Voluntary medical male circumcision (VMMC) is effective in reducing the risk of human immunodeficiency virus (HIV). However, countries like Tanzania have high HIV prevalence but low uptake of VMMC. We conducted a discrete-choice experiment to evaluate the preferences for VMMC service attributes in a random sample of 325 men aged 18 years or older from the general population in 2 Tanzanian districts, Njombe and Tabora. We examined the preference for financial incentives in the form of a lottery ticket or receiving a guaranteed transport voucher for attendance at a VMMC service. We created a random-parameters logit model to account for individual preference heterogeneity and a latent class analysis model for identifying groups of men with similar preferences to test the hypothesis that men who reported sexually risky behaviors (i.e., multiple partners and any condomless sex in the past 12 months) may have a preference for participation in a lottery-based incentive. Most men preferred a transport voucher (84%) over a lottery ticket. We also found that offering a lottery-based financial incentive may not differentially attract those with greater sexual risk. Our study highlights the importance of gathering local data to understand preference heterogeneity, particularly regarding assumptions around risk behaviors.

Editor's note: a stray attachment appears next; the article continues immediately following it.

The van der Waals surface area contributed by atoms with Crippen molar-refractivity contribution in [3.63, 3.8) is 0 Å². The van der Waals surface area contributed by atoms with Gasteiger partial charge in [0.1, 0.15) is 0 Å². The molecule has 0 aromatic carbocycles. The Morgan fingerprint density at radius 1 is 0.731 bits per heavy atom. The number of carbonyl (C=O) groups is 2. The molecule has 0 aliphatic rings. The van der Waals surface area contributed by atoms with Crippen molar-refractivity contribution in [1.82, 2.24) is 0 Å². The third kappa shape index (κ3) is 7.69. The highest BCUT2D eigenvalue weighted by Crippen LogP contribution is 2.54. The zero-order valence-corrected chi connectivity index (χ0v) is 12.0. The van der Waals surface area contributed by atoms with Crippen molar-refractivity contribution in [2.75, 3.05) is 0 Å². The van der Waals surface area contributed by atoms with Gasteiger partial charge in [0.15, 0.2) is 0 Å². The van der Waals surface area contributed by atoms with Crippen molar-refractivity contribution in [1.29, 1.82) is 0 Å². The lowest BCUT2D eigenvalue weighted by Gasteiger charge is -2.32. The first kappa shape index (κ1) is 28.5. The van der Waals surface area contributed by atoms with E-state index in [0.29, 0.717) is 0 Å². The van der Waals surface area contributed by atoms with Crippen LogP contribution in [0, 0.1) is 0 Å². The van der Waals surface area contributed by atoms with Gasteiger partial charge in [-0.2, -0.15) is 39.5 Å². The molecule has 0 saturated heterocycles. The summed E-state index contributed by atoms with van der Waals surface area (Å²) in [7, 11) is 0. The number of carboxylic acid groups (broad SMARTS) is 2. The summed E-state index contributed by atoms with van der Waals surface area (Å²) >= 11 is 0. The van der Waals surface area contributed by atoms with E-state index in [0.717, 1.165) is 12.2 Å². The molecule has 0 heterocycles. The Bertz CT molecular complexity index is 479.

- discrete-choice experiment
- voluntary medical male circumcision